His easy smile, quick laugh, and the shared camaraderie with his brothers in blue makes it seem as though Officer James Reynolds has long been a part of the Missouri Valley Police force. In reality, Reynolds is new to the position.
Officially hired by City Council at the Oct. 1 meeting, Reynolds began working full-time on Oct. 7.
Reynolds comes to the local police department with a degree in criminal justice and general business, as well as experience from the Red Oak Police department where he was a reserve officer.
“I’ve been working, pretty much, almost every weekend. I would come back from college and work every weekend or two,” he said. “It confirmed that this is what I want to do.”
Because he holds a criminal justice degree, Reynolds will be able to attend the eight-week police academy training within his first year, as opposed to the 16-week course, according to Chief Ed Murray.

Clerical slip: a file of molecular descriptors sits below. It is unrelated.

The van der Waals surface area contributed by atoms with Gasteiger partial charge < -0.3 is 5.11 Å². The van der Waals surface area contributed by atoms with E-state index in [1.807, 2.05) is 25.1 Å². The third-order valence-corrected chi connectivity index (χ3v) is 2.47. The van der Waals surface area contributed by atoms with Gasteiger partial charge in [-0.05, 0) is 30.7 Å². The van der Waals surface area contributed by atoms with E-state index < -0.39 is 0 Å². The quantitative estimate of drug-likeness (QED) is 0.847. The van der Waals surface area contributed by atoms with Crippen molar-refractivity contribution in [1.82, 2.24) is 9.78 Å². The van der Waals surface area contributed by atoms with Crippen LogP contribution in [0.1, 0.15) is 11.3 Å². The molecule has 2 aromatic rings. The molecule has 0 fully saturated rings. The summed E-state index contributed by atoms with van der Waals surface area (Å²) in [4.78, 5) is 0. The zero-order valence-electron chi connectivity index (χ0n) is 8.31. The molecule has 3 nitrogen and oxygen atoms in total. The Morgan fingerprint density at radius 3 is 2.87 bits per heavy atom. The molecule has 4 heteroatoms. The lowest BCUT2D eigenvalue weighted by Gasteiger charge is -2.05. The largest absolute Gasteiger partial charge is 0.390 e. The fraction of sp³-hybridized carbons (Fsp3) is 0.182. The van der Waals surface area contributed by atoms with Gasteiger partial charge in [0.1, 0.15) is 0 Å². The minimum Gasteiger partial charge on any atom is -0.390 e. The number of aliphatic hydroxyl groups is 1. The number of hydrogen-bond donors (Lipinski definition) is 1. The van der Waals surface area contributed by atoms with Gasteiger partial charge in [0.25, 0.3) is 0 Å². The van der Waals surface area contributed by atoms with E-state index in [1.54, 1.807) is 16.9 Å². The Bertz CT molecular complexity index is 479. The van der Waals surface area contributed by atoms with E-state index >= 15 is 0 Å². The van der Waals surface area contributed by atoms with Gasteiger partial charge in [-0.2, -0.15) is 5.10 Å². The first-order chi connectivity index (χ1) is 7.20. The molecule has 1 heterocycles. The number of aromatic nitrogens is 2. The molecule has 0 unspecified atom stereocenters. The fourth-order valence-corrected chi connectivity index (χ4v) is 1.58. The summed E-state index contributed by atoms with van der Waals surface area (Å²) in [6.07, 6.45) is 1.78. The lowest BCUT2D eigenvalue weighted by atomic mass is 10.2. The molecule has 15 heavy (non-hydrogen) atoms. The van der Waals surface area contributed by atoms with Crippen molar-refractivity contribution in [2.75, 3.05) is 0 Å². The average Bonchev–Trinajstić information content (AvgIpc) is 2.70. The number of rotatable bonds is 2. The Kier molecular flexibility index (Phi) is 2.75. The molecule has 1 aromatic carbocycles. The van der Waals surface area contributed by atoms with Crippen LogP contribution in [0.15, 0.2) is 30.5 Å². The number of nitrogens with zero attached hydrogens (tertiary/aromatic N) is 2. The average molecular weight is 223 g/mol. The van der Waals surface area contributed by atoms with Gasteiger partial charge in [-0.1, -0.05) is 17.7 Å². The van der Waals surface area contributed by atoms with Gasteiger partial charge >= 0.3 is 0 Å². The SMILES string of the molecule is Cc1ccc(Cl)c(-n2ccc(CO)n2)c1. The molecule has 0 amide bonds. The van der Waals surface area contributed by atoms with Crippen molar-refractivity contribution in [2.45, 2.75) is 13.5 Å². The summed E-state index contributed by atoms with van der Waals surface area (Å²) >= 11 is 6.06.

Reynolds is accustomed to smaller, rural communities, having grown up in Griswold.
He played golf in high school, and at the time, Griswold and Missouri Valley were in the same conference, so he has played the local course.
He followed up his high school golf career with the Warriors while earning his degrees at Midland University in Fremont, Neb.
Reynolds began thinking of a career in law enforcement early in high school and said that his family encouraged him.
“I got a lot of support,” he said. “My mom is a court reporter, so she has been around law enforcement.”
Reynolds said he looks forward to learning the layout of the town and getting to know the citizens.
He is currently commuting into town and training with MVPD officers. This will give him time to learn the streets, the citizens, and the computer system while he is taking calls.
After just a few days in Missouri Valley, Reynolds said he enjoys that the public trusts and respects the local department.
“Law enforcement currently has a bad public image, but what I have seen, people respect law enforcement here,” he said. “Every day is different. I don’t have to sit at a desk all day, every day.”
So, what is in his five-year plan?
“I‘d like a leadership role, and I’d like to teach, whether it’s firearms or something else,” he said. “I’d like to be able to teach.”